Your children loves making a mess. Let them! There are many amazing benefits to sensory play, and we should support it as much as possible to help our child learn and develop.

Do you let your kids get messy? Does it drive you up the wall when they get paint on their clothes or all over their faces? Or do you shrug it off when flour spills all over the countertop and floor? I must admit, I hate it when the kids create a mess. It literally hurts me when I see food smeared all over the table or playdough stuck in the carpet fibers. However, sensory play (or messy play) is how children develop and learn. Therefore, it is important to provide plenty of opportunities for young children to actively use their senses sensory play for their brain development.

What is Sensory Play?

Sensory play is any activity that stimulates children’s senses. This includes the five main senses:

  • Taste – Chemicals from food stimulate the taste buds on your tongue.
  • Touch – Receptor cells in your skin send touch signals to the brain.
  • Smell – Chemicals in the air stimulate the receptors in your nose.
  • Sight – Your eyes translate light into image signals for the brain to interpret.
  • Hearing – Your ears transform sound waves into sound signals.

The two senses that are not often talked about are:

  • Proprioception (Body Awareness) – Specialized nerves in the muscles and joints communicate with your brain about what is happening to the different body parts.
  • Vestibular Processing (Balance) – The vestibular system located in the inner ear is responsible for telling the brain our body movement in space and is crucial for balance, coordination, and motor control.

Every child will respond differently to sensory activities. Therefore, it’s important to encourage your child to try new things and observe how he or she responds to the activity. For example, some children find it perfectly fine to walk on the grass, while others dislike the prickly feeling on their feet.

Trust me, I know how it feels when your blood pressure skyrockets because your child is caked in mud or when he or she is soaked because he or she jumped into a puddle of dirty water. Therefore, let me share some benefits of sensory play that will make you feel good next time things get messy!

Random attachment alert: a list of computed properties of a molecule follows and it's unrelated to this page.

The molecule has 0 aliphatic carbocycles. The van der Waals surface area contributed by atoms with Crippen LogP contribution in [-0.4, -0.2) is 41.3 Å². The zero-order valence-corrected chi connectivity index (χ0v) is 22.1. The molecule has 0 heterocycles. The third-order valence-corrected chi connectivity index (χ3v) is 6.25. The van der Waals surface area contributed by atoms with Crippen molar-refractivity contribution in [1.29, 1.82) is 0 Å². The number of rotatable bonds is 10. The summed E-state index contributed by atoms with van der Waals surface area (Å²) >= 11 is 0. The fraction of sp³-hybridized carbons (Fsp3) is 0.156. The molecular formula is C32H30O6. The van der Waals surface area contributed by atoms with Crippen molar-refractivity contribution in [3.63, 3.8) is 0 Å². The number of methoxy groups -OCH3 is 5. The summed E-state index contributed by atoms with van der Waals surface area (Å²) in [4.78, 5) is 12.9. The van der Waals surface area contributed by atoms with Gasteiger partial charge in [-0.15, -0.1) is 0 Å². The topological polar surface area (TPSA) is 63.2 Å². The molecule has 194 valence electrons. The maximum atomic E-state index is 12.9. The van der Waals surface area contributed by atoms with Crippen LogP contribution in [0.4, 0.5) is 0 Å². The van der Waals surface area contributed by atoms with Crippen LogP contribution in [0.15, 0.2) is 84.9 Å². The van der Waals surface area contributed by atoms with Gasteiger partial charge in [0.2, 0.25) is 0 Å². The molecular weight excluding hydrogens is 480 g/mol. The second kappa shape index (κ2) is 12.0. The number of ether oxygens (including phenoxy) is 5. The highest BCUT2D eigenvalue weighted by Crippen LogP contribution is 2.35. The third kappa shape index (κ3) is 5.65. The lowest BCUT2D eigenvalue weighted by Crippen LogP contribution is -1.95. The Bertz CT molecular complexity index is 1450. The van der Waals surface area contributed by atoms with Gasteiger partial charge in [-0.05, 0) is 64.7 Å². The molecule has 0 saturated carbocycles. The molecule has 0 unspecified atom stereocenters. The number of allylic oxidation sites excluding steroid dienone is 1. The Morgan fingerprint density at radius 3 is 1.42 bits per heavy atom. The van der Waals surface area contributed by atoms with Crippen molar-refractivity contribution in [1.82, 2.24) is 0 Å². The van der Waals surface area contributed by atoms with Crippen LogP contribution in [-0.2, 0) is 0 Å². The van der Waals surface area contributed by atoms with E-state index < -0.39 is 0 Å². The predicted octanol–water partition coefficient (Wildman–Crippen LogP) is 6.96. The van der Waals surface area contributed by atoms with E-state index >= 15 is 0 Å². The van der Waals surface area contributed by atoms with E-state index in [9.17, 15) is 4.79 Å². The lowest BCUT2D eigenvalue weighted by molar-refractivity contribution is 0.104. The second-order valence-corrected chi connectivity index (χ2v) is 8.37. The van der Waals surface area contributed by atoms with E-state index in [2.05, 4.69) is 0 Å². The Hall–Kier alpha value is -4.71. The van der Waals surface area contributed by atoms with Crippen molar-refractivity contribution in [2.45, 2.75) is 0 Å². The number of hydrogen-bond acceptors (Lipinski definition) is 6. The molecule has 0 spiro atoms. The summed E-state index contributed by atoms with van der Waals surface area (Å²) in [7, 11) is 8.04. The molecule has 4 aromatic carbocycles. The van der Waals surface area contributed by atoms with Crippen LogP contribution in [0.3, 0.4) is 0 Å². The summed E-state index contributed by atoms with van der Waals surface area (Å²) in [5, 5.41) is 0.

Benefits of Sensory Play

1. Sensory Development

Messy play promotes the 5 senses: taste, sight, touch, smell, and sound. We as adults may take our senses for granted, but children are still learning about their own bodies, and they need help to learn how to use their senses. Create activities that stimulate the senses, such as eating food with different tastes (bitter, sour, salty, sweet, and savory), distinct textures (for example, an avocado versus a lemon) and interesting smells. Let your child explore and experiment with his or her senses and discover how they can help him or her make sense of the world.

2. Imagination

You give children a car, and they know to roll it on the floor. You give them a ball, and they throw it or kick it. You give them sand, soapy water, or shaving cream … and what? There are no rules or restrictions to what you can do with messy play. Since messy play is not focused on an end goal, the children can let their imaginations run wild and explore every and any possibility of which they can think.

3. Motor Skills

Depending on the type of sensory play, your child can also work on developing his or her gross motor and/or fine motor skills. Messy play, such as running through and jumping into puddles, requires coordination of large muscle groups in the body, hence enhances gross motor skills. Activities such as pouring sand or water from one cup to another build fine motor skills.

4. Language Development

Sensory play helps your child talk about the world from a whole different perspective. Water is no longer just wet, but also slippery, cold, hot, or bubbly. Flowers are not just different colors, but also soft when you touch the petals, prickly when you touch the thorns, and fragrant when you smell. Help your children describe sensations and textures to build their vocabularies and encourage speech by asking them questions about what they are doing. Sure, your child can learn these vocabularies by reading a book, but it is not only until he or she really experiences it himself or herself that he or she truly understands their meaning.

5. Independence

If your children are like mine, they need mommy’s attention all the time, which means mommy gets nothing done during the day. The only time they would play by themselves is when I bring out sensory activities. Since there is no right or wrong when it comes to messy play, they can play however they want to. They are in total control of what they would like to do with the materials they are given, which also help boost their self-confidence and self-esteem.

Let’s Get Messy!

Children naturally love sensory play, so all we have to do is encourage them and support them with an environment that stimulate their senses. Look for things around the house that make interesting sounds, have different textures, or even smells funny. Go outside with your children and let them learn about their own physical capabilities as well as the natural world around them. Sensory play doesn’t have to be just for children – you can also join in on the fun!

What’s your favorite sensory activity for your child? Let me know in the comment below!

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